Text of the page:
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I am reading Thomas Jech's Axiom of choice in which he gives a concise proof of the Stone Representation theorem using the (Boolean) Prime Ideal theorem. However he states something is trivial, which I am really struggling to see. I shall quote him verbatim:

Stone Representation theorem: Every Boolean algebra is isomorphic to a set algebra. (Set algebra is an algebra on a family of sets with + = union, $\cdot$ = intersection, - = complement)

Proof: Let $B$ be a Boolean algebra, let $$S = \{U:U \textrm{ is an ultrafilter on }B\}$$ for $u\in B$ let $\pi(u) = \{U\in S:u\in U\}$. Then it is easy to see that $$\pi(u+v)=\pi(u)\cup\pi(v)$$ $$\pi(u\cdot v)=\pi(u)\cap\pi(v)$$ $$\pi(-u) = \pi(u)^C$$ Now, I can understand the last line: $U \in \pi(-u)$ iff $-u \in U$ iff $u \notin U$ iff $U \in \pi(u)^C$ (as $U$ an ultrafilter, so xor $u\in U$ or $-u \in U$. But I cannot see how to show the other two lines. Any help?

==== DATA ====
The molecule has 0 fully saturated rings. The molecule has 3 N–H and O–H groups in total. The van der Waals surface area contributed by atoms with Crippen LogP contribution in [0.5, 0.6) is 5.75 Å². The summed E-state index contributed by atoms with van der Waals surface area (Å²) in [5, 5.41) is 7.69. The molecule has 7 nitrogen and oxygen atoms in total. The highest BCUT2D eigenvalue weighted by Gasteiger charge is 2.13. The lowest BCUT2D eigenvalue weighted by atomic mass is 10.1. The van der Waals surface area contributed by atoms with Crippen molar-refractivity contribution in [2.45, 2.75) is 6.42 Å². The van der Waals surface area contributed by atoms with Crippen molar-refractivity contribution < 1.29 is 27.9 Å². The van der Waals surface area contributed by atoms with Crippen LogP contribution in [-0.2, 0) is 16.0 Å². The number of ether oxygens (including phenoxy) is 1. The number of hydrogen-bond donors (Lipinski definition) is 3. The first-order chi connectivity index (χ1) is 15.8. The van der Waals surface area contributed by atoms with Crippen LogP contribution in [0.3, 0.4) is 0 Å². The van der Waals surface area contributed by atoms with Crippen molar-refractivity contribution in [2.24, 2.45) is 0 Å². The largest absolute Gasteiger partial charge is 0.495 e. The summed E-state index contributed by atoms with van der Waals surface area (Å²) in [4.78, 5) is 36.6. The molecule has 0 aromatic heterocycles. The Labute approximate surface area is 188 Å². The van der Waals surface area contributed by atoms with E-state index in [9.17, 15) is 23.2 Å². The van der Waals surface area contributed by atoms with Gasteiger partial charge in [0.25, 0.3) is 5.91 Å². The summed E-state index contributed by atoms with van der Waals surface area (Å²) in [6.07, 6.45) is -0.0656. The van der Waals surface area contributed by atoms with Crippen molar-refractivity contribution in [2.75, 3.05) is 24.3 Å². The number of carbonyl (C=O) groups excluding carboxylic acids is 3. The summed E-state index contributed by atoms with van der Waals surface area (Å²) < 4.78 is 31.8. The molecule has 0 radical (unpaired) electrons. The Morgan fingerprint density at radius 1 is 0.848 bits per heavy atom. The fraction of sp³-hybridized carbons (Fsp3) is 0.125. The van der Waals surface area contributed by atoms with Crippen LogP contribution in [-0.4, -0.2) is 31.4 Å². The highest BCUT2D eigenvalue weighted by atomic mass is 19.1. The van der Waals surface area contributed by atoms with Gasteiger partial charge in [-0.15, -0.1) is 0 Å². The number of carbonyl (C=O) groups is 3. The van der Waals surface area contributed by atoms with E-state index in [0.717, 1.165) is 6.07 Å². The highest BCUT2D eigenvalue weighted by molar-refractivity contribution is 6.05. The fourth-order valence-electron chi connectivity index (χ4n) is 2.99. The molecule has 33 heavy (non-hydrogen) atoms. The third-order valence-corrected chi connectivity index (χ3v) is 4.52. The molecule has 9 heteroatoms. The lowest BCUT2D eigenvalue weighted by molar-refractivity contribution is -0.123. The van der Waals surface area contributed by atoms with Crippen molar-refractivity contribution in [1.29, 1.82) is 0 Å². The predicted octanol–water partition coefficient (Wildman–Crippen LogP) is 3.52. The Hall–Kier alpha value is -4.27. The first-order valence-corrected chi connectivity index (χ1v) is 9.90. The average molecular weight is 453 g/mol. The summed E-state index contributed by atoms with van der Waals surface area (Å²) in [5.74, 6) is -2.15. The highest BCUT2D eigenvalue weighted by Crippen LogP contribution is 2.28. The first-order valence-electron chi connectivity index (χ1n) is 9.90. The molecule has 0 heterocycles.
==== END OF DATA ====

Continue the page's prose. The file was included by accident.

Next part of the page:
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Let $U\in S$ and $u,v\in B$. If $u,v\in U$, then $u\cap v\in U$ since $U$ is a filter. Conversely, if $u\cdot v\in U$, then $u\in U$ and $v\in U$, since $u\cdot v\leq u$ and $u\cdot v\leq v$ and $U$ is a filter. Thus $\pi(u\cdot v)=\pi(u)\cap\pi(v)$. The other equation then follows formally: $$\pi(u+v)=\pi(-(-u\cdot-v))=(\pi(u)^C\cap\pi(v)^C)^C=\pi(v)\cup\pi(v).$$

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  • $\begingroup$ In his notes, Jech writes that $u \le v$ iff $u+v = v$. Can you explain why $u\cdot v \le u$? I must be missing something obvious here. $\endgroup$ – Elie Bergman Dec 21 '17 at 21:50
  • $\begingroup$ $u\cdot v+u=u\cdot v+u\cdot 1=u\cdot (v+1)=u\cdot 1=u$. $\endgroup$ – Eric Wofsey Dec 21 '17 at 21:53
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    $\begingroup$ I don't have my copy of Jech's book handy, but I'd expect that, before getting to anything as fancy as ultrafilters and the Stone representation theorem, he'd point out that $u\cdot v$ is the greatest lower bound of $u$ and $v$. That includes the information that $u\cdot v\leq u$. $\endgroup$ – Andreas Blass Dec 21 '17 at 23:20

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